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EU: pros and cons of Tunisian migration deal

On September 12, European Parliament members at a plenary session in Strasbourg could not reach a consensus on the controversial EU migration agreement with Tunisia: some call it vital, others say it is akin to “dancing with the devil”.

European Commission President Ursula von der Leyen said the agreement should serve as a model for agreements with other countries. In her State of the Union address, she took a positive stance, saying the agreement with Tunisia, which provides more than 100 million euros in EU aid, would bring “mutual benefits.”

In reality, however, not everything is as rosy as it seems. Horrifying footage of people being driven into the desert and left there, as well as a number of reports of racist incidents in the North African country, have appeared online.

Some parties in the European Parliament, such as Manfred Weber, chairman of the European People’s Party, support the deal.

The parties of Italian Prime Minister Giorgia Meloni and Dutch Prime Minister Mark Rutte, the heads of state who also signed the deal with the Tunisian Presient Kais Saied, also backed the move, calling it a “blueprint”. Marco Zanni, a spokesman for the Identity and Democracy group in the Italian government party La Lega, said that “the EU doesn’t really want to deal with this issue” and expressed a more skeptical mood.

Likewise in the Netherlands, Samira Refaela of the governing D66 party and a member of Renew Europe, criticised the EC President. She claimed:

 “It’s crazy von der Leyen did not learn from the Turkey deal”.

Socialist group S&D said it wanted the EU to “renegotiate” the agreement, while Spain’s leftist government, currently holding the European Union presidency, defended the agreement.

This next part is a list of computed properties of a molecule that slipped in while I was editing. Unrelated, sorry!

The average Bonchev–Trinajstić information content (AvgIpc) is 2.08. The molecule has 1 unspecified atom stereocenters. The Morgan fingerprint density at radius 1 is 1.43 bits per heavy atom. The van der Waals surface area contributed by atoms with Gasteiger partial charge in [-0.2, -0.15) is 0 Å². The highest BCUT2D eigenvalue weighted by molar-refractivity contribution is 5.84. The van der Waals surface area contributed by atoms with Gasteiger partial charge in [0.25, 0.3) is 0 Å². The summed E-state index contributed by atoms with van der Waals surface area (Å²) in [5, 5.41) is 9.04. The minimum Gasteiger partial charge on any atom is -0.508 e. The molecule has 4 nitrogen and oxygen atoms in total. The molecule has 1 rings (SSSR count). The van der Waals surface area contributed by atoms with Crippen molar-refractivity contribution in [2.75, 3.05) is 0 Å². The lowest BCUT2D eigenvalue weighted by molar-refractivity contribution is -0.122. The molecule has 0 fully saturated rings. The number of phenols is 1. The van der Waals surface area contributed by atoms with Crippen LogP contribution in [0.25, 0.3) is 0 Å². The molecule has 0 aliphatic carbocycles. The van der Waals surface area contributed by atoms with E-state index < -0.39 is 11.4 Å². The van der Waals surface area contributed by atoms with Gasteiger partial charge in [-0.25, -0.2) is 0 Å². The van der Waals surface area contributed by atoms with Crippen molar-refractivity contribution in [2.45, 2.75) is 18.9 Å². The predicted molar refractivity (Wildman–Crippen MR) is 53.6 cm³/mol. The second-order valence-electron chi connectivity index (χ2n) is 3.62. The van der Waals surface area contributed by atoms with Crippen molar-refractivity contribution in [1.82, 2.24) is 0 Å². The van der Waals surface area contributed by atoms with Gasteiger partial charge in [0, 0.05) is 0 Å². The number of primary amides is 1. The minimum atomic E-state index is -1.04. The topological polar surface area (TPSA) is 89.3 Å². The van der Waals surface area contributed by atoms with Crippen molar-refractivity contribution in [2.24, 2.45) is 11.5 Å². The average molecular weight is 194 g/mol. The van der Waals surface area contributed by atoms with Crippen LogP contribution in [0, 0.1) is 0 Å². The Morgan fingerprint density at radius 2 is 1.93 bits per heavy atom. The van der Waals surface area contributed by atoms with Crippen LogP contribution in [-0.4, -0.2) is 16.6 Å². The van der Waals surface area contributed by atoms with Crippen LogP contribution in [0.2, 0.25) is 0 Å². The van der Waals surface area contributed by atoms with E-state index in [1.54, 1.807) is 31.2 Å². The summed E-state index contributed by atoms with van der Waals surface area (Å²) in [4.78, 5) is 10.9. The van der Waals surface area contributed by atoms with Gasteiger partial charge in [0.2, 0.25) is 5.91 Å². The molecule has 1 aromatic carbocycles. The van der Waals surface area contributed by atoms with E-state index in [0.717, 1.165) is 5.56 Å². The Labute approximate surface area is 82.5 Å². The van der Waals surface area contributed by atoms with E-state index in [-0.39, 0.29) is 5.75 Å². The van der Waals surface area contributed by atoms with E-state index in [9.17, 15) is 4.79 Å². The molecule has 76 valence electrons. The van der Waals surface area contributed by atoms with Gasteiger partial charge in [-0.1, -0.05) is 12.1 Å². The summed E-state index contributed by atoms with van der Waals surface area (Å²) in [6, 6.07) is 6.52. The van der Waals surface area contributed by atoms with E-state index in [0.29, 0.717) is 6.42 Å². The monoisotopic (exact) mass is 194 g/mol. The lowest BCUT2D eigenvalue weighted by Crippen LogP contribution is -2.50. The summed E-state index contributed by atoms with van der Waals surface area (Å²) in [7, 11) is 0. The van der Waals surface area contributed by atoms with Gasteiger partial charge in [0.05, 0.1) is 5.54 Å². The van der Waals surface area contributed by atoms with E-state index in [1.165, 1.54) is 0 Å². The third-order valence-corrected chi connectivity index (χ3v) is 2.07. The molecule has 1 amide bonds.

The S&D Group vice-president responsible for foreign affairs, Pedro Marques, pointed to what he said was “democratic backsliding, rule of law jeopardised, human rights, opposition rights, freedom of media and speech violated. Racist attacks against black migrants. He said:

“Despite all of this, with no involvement of the … Parliament nor transparency on how the EU funds will be spent, the European Commission has signed a Memorandum of Understanding with the Tunisian President Kais Saied.”

The ECR group in the Parliament was also divided. Ryszard Czarnecki of Poland’s ruling PiS party said the deal would help reduce and would contribute to better control of migration across the Mediterranean. In a statement sent to Brussels Signal he said:

“My country has long said that we must do everything to support countries in Africa and Asia from where immigrants and refugees come to Europe.”

MEP Assita Kanko, representing Belgium’s N-VA, which is also part of the ECR, said:

“No one is impressed by what the EU has done here, especially not the human traffickers or the Tunisian leader. Today, we have the highest numbers [of migrants] since 2016. The only effect is the explosive influx through Tunisia and the embarrassment of the EU.

Almost all parties seem opposed In Belgium; next to the NVA and the right-wing Vlaams Belang, the Social Democrats, Greens, radical leftists and most Liberals were also critical of the deal.

The Tunisia agreement implies funds for projects to strengthen ties between the bloc and Tunisia through Italy, as well as unconditional EU financial aid to the country to ensure control of its borders.

In July, EU Interior Minister Ylva Johansson reported a significant increase in the number of asylum seekers arriving in Tunisia and heading to Europe this year, with an estimated 45,000 so far. About 5,000 of them are of Tunisian origin.  This shows that Tunisia is gradually becoming a favorite intermediate point for migrants and refugees who want to reach Europe.


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